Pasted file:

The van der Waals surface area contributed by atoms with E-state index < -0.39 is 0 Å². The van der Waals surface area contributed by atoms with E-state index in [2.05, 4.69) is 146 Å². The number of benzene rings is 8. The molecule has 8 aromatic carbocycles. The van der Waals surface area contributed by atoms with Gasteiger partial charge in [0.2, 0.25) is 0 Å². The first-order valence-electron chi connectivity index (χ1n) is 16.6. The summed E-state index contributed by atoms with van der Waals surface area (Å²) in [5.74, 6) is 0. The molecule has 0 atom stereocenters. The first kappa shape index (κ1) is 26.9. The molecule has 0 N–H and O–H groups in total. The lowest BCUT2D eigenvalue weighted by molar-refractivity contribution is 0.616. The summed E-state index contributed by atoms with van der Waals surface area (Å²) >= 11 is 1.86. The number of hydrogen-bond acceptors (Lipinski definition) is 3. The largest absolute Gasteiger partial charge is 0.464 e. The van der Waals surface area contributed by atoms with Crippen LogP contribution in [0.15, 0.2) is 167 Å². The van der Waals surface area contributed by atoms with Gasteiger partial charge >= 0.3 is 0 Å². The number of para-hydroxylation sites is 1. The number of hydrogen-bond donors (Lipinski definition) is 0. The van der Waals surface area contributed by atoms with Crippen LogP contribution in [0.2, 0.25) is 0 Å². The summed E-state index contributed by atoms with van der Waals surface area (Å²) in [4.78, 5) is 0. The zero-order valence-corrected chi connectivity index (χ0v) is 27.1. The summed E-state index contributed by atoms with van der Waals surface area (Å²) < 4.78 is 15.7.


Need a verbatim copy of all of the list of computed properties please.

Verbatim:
The van der Waals surface area contributed by atoms with E-state index < -0.39 is 0 Å². The van der Waals surface area contributed by atoms with E-state index in [2.05, 4.69) is 146 Å². The number of benzene rings is 8. The molecule has 8 aromatic carbocycles. The van der Waals surface area contributed by atoms with Gasteiger partial charge in [0.2, 0.25) is 0 Å². The first-order valence-electron chi connectivity index (χ1n) is 16.6. The summed E-state index contributed by atoms with van der Waals surface area (Å²) in [5.74, 6) is 0. The molecule has 0 atom stereocenters. The first kappa shape index (κ1) is 26.9. The molecule has 0 N–H and O–H groups in total. The lowest BCUT2D eigenvalue weighted by molar-refractivity contribution is 0.616. The summed E-state index contributed by atoms with van der Waals surface area (Å²) >= 11 is 1.86. The number of hydrogen-bond acceptors (Lipinski definition) is 3. The largest absolute Gasteiger partial charge is 0.464 e. The van der Waals surface area contributed by atoms with Crippen LogP contribution in [0.15, 0.2) is 167 Å². The van der Waals surface area contributed by atoms with Gasteiger partial charge >= 0.3 is 0 Å². The number of para-hydroxylation sites is 1. The number of hydrogen-bond donors (Lipinski definition) is 0. The van der Waals surface area contributed by atoms with Crippen LogP contribution in [0.2, 0.25) is 0 Å². The summed E-state index contributed by atoms with van der Waals surface area (Å²) in [4.78, 5) is 0. The zero-order valence-corrected chi connectivity index (χ0v) is 27.1. The summed E-state index contributed by atoms with van der Waals surface area (Å²) < 4.78 is 15.7.